Usually the crosstalk or field to wire coupling mechanisms in multiconductor transmission lines (MTL) are studied considering lumped loads or devices connected at the line terminations (at source and load ends) or as shunt load to ground along the lines, as seen in conventional power system networks e.g. [1-3]. However there are practical systems, e.g. in typical Swedish railway systems, wherein discrete devices exist in series with the line (booster transformers) or in shunt between the lines (auto transformers and track circuits). With lightning transients various parameters that influence crosstalk in MTL systems, such as the ground conductivity, have been analyzed e.g. in .
We shall present various cases of crosstalk mechanisms when the devices are connected either in series with the line or in shunt between the lines. The method used for simulating the voltage and current pulse propagation along the MTL systems is the FDTD method  in conjunction with the recursive convolution proposed in  for inclusion of ground losses. The passive series components connected along the MTL are simulated by the circuit solver ATP/EMTP [6, 7]. Emphasis will be given to present the model that connects the FDTD routine with the circuit solver in a more efficient way. The currents entering or leaving a given type of component at a given position along the lines are modeled as time dependant current sources in the circuit solver and the terminal voltages appearing in the circuit are returned to the FDTD routine as node voltages.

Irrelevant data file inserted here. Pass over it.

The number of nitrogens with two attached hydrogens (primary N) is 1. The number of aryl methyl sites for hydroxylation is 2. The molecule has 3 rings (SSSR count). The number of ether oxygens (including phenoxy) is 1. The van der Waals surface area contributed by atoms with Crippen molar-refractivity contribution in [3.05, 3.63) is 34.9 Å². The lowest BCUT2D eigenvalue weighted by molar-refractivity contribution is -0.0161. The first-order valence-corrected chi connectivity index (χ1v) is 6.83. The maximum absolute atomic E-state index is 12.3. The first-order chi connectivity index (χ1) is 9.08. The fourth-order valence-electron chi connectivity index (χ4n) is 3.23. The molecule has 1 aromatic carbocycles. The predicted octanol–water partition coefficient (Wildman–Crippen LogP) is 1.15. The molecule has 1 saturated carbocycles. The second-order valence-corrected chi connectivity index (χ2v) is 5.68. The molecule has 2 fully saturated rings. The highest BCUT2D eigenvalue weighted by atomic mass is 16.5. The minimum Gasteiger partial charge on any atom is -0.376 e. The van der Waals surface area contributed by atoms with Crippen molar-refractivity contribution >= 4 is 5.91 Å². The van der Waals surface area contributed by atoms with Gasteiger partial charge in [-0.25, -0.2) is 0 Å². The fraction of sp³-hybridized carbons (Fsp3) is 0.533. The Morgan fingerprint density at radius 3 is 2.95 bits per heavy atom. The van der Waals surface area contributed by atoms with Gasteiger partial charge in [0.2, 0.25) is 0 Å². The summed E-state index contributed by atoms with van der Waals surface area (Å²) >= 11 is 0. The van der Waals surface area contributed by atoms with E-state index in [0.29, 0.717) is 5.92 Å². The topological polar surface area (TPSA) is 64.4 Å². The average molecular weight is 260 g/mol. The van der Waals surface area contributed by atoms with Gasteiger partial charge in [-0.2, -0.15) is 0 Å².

We shall also present the efficacy of the proposed method and mathematically discuss the validity of the present work. The influence of finitely conducting ground on the current pulse propagation is also included in the analysis. From the crosstalk analysis it is also shown that the series connected passive devices cannot be disregarded as they largely influence pulses propagating on the lines in the event of transient phenomena due to lightning or switching. This study could be beneficial for future practical studies of surge protection and insulation coordination.
European electromagnetics (EUROEM), 2008. Lausanne. July 21-25 2008